DISCLAIMER: Skip this part if you want to allow my post to develop organically, but I wanted to avoid causing any unintended offense. This post basically asks the question, “What if someone was pompous and stupid enough to believe that Jollibee is supposed to be a French fine dining restaurant?” No disrespect intended toward the Big Bee – I’ve probably eaten my weight in Chicken Joy at this point, and I really hope they’ll bring their Pastillas Sundae back one of these days. I love you Sabado, pati na rin Linggo! Hintay ka lang, Jollibee, nand’yan na ako! Anyway…
I was recently enjoying a stroll through Salcedo Village when a restaurant caught my eye: a simple-looking local establishment by the name of Jollibee. (Oops, I mean Jollibeé – when you are fluent in the language of food, as I am, diacritics are a must.) As an international gastronome (or, as coarser types would have it, a “foodie”), I am always looking for new restaurants around the world that successfully capture the immortal culinary spirit of Le Cordon Bleu, so I sauntered inside hoping for a fresh new take on foie gras.
When I entered, I admit I was a bit underwhelmed by the decor; but the logo, at least, suggested a serious culinary experience: the apian mascot is clad in a toque, or chef’s hat, presumably as a profession of unwavering devotion to the secular religion of fine French dégustation.
As I looked more closely at the menu, however, I was baffled by the lack of authentic French offerings: more hamburgers and hot dogs than bouillabaisse and rouille, as it were. I sampled their so-called “Chicken Joy”, but it proved to be typically lacking in authenticity. And in spite of its name, it certainly provided none of the joy of say, devouring an ortolan drowned alive in Armagnac.
Finally, I found a couple of dishes on the menu that had at least a whiff of the Continent about them. First up were the so-called “French” fries, or pommes frites. Of course, anyone who is not embarrassingly ignorant of culinary history knows that these are, in fact, a Belgian creation, and so I will not defile a serious review of a French restaurant by giving them any serious consideration. Next up was the Champ Burger, short for champignon, or mushroom. Perhaps I was about to experience an irreverent fusion-style take on parmentier de champignons? When the dish arrived, I bit into it with a mix of disappointment and befuddlement: on the one hand, it did not succeed in evoking even the merest hint of my earlier culinary pilgrimages in Provence; on the other hand, they seem to have found a way to make mushroom taste uncannily like ground beef – a triumph of food engineering, if not necessarily of gastronomie.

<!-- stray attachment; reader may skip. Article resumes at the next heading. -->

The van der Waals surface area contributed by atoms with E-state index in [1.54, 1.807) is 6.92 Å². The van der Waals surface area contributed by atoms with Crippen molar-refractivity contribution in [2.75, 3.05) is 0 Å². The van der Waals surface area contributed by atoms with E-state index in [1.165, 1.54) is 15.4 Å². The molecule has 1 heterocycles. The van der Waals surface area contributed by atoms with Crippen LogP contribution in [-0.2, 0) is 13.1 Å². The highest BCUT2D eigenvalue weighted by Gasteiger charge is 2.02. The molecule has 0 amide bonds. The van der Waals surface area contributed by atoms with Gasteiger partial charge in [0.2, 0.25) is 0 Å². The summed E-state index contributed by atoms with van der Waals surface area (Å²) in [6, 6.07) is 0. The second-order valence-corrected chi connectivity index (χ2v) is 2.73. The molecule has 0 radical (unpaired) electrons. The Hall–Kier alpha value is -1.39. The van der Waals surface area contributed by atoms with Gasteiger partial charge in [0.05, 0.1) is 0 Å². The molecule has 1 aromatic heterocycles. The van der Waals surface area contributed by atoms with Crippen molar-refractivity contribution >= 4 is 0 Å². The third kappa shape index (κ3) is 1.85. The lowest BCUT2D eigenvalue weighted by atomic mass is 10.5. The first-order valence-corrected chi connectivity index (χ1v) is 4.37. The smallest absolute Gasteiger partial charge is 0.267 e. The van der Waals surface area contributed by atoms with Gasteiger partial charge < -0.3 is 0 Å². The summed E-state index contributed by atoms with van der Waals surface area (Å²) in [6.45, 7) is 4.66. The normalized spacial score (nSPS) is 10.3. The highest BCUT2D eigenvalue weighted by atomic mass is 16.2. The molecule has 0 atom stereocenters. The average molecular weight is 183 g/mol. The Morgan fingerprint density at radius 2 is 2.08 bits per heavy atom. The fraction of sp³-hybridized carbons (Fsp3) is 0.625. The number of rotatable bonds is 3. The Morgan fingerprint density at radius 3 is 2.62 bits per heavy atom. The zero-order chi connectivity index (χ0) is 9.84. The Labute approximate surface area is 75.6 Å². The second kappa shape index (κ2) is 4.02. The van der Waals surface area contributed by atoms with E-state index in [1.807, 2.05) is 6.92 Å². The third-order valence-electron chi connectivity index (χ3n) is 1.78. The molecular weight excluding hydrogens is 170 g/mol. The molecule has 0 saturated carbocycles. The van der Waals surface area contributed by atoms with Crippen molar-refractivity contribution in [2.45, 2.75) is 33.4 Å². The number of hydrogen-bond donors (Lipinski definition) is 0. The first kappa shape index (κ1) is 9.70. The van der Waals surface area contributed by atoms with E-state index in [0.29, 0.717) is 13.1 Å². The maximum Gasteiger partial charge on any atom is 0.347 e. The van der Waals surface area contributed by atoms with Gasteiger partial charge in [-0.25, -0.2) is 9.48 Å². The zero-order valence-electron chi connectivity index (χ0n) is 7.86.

The wine selection also proved woefully inadequate: more Sprite than Syrah, so to speak. My requests to speak with their resident sommelier were met only with confusion. I left soon afterward, my stomach filled with mushroom, but my heart empty of jolliness and joy.
In the end, I must begrudgingly acknowledge Jollibeé’s efforts to make haute cuisine affordable to the masses. Unfortunately, it takes more than a French name, a toque-clad mascot, Belgian-fried potatoes and a French-in-name-only mushroom burger to embody the spirit of hundreds of years of Gallic culinary tradition. If anything, the Jollibeé dining experience ends up being more Filipino-style American fast food than French fine dining – which would be perfectly fine if that’s what they had actually been aiming for!